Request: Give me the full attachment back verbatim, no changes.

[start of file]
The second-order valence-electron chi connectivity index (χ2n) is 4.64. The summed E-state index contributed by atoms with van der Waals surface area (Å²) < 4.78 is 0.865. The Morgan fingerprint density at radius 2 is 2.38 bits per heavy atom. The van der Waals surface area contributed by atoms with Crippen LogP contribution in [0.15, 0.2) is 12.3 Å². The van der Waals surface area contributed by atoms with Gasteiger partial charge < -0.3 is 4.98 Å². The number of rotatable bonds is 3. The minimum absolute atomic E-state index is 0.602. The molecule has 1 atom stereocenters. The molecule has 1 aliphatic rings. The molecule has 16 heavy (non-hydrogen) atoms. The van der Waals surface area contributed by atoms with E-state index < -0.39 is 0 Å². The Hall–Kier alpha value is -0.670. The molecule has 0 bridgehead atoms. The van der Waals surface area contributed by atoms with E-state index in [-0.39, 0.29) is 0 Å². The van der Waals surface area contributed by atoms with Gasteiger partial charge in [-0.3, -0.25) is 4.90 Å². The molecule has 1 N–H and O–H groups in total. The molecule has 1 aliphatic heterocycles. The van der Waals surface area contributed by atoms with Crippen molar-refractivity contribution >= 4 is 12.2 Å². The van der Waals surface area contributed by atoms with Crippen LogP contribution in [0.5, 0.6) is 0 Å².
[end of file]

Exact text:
The second-order valence-electron chi connectivity index (χ2n) is 4.64. The summed E-state index contributed by atoms with van der Waals surface area (Å²) < 4.78 is 0.865. The Morgan fingerprint density at radius 2 is 2.38 bits per heavy atom. The van der Waals surface area contributed by atoms with Crippen LogP contribution in [0.15, 0.2) is 12.3 Å². The van der Waals surface area contributed by atoms with Gasteiger partial charge < -0.3 is 4.98 Å². The number of rotatable bonds is 3. The minimum absolute atomic E-state index is 0.602. The molecule has 1 atom stereocenters. The molecule has 1 aliphatic rings. The molecule has 16 heavy (non-hydrogen) atoms. The van der Waals surface area contributed by atoms with E-state index < -0.39 is 0 Å². The Hall–Kier alpha value is -0.670. The molecule has 0 bridgehead atoms. The van der Waals surface area contributed by atoms with E-state index in [-0.39, 0.29) is 0 Å². The van der Waals surface area contributed by atoms with Gasteiger partial charge in [-0.3, -0.25) is 4.90 Å². The molecule has 1 N–H and O–H groups in total. The molecule has 1 aliphatic heterocycles. The van der Waals surface area contributed by atoms with Crippen molar-refractivity contribution >= 4 is 12.2 Å². The van der Waals surface area contributed by atoms with Crippen LogP contribution in [0.5, 0.6) is 0 Å².